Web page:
Inside Jordan F’s synthwave opus Oblivion – Interview

By Jack

Oblivion is one of the best synth releases of the year thus far – an adventurous, dangerous, heartfelt love letter to the origins of the synth movement. Jordan F is a synthwave musician based in Sydney, and we asked him about the inspirations behind Oblivion and his process.

HN: Timelines and The Win with Vast Hill had a looser, poppier flavour – so I was surprised that Oblivion had such a sci-fi kind of quality to it. What inspired the sound of the record?

JF: “After writing Timelines and The Win I had achieved my immediate goals of writing more dance/pop style songs. I felt the desire to go back into a strictly instrumental record that had a strong concept because I think those are the most satisfying records the make.”

“I never feel content using similar sounds for too long…but I also realise that certain sounds form part of my musical identity. The new record pays homage to some similar sounds in my earlier songs, but also adds a lot of new digital and cinematic atmospheric textures that show an evolution in my sound and style. It is all about finding that perfect balance.”

HN: I’m always fascinated by elements of one song that come up again later. Elements of ‘Let’s Cruise’ cropped up throughout Timeline. Is ‘Labyrinth’ a direct call back to ‘Abandoned Streets’ since they seem to share some sounds?

JF: “In every record I make sure there is always a distinct sound or underlying texture that defines emotion. I deliberately do this to ensure the each song can be can be appreciated within the context of the record. So for Timelines it was the signature synth arpeggio and solos that really set the energy and mood of the record.”

“‘Labyrinth’ definitely pays homage to ‘Abandoned Streets’ particularly in the bit-crushed bass and tempo. Each song has their own context and I wanted to make sure ‘Labyrinth’ can stand alone as a new journey.”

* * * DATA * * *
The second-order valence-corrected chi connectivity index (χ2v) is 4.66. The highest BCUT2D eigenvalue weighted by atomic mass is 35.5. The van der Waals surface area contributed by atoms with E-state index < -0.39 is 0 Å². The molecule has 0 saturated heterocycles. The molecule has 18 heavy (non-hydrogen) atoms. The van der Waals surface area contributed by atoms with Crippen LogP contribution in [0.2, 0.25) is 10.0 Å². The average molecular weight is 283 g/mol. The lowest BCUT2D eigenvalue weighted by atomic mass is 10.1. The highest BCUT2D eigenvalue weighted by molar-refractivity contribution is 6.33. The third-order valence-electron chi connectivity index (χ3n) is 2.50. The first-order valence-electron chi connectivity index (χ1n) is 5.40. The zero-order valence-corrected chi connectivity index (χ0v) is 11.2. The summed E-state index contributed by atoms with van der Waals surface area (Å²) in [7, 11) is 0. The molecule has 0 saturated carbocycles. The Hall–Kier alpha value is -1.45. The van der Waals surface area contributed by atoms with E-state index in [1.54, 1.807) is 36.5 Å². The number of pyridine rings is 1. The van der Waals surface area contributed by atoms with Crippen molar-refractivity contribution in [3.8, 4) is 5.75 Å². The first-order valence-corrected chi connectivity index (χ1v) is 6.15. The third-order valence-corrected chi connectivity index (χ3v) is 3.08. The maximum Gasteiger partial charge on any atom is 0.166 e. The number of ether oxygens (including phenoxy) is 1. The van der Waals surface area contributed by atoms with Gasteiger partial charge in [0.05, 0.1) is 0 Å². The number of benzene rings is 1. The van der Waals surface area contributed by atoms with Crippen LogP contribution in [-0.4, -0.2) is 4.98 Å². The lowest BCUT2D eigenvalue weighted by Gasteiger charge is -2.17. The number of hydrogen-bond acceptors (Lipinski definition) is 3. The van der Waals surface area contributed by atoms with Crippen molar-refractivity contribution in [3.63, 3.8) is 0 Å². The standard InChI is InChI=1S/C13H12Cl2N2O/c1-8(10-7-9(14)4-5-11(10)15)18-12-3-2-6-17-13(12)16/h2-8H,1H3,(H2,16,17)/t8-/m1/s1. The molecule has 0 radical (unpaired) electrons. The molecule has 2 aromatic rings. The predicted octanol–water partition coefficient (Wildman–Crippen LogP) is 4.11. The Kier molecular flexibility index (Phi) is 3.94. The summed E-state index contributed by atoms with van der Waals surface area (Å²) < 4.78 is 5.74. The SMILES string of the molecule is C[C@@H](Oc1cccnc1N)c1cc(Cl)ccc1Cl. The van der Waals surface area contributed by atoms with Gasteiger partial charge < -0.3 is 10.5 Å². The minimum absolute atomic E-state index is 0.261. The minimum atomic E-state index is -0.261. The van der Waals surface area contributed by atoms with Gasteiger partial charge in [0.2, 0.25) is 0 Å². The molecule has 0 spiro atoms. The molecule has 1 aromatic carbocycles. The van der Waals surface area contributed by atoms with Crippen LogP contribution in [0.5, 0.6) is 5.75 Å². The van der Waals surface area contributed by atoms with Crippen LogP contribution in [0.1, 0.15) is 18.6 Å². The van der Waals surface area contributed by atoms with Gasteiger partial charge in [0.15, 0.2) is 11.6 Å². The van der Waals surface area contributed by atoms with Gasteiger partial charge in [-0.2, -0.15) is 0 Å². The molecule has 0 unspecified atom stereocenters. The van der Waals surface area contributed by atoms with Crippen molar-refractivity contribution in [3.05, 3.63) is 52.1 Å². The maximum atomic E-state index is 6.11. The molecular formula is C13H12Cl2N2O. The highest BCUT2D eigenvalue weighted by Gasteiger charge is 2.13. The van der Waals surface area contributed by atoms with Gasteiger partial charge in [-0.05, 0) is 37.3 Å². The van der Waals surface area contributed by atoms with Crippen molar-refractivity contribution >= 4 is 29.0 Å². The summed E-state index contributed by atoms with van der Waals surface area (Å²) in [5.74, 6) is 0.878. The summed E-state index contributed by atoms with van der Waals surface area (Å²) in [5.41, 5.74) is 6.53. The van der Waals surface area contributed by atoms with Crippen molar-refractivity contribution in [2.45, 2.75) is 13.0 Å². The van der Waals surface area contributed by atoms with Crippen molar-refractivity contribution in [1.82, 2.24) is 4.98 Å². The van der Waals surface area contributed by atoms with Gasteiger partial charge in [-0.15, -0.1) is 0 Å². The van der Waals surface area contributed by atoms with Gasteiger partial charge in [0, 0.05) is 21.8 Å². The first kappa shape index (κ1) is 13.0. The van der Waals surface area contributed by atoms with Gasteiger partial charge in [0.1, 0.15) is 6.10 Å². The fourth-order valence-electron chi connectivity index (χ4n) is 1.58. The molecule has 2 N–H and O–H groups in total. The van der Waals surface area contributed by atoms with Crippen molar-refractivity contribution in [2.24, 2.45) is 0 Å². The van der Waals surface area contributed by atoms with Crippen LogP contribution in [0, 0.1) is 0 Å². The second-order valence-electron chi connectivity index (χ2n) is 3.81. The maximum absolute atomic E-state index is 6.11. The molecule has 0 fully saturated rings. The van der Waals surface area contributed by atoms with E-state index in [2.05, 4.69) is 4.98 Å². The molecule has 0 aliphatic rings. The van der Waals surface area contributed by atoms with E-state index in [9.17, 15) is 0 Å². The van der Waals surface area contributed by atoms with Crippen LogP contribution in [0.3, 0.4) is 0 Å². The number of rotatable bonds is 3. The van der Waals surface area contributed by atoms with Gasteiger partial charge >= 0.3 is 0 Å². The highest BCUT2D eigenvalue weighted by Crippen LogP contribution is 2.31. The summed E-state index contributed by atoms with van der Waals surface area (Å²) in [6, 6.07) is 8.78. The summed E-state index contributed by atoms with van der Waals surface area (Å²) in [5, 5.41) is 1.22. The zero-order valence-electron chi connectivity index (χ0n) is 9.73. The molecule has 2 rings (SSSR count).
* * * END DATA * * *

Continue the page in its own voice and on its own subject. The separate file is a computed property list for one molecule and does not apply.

HN: I love the distorted synth riff that runs through ‘Night Breed’. Was this tune a challenge to record?

JF: “That was a hard track to conceptualise because I am not a big fan of heavy/darker synth music that has really come to the forefront of the genre. But I also felt that it was really important for me to bring in a range of emotions and tension to really convey a dynamic story.”

“The track was structurally and sonically challenging because it incorporated more heavier electro leads and chords. I wanted to keep the track dynamic and thematic with the ‘Oblivion’ concept and lean it towards the more classic outrun style of the early 2000’s.”

HN: ‘Overdrive’ is my favourite on the record and harkens back to the Timelines sort of sound. Did you record that quite early on in the process? 

“People who have followed my music for over 5 years would actually remember fragments of ‘Overdrive’ through my first ever EP I released through Rosso Corsa Records. I love it when I am writing something today and I can go back to an old file nearly 6 years old and find a way to repurpose it for the context and style of my new record.”

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“I chose to add the song in quite late in the record writing process because at the time, all my tracks were very slow paced. So ‘Overdrive’ along with a few others really add the energy and urgency to the record.”

HN: ‘We Live’ is something new for you since it’s built around piano. Why did you decide to end the album this way and would you incorporate traditional instruments into your music going forward?

JF: “I think it was the perfect way to end the record. Ending with something more human out of all the synths and drum machines was a refreshing and conceptually powerful statement I wanted to make about evolving and not being afraid to try new sounds.”

“I don’t think I will incorporate traditional instruments going forward since they’re not really the roots of my creation. Moving forward I think there will always be an evolution to my sound, whilst also maintaining some trademark elements that define me as an artist.”

Read our full review of Oblivion here. Follow Jordan F here.

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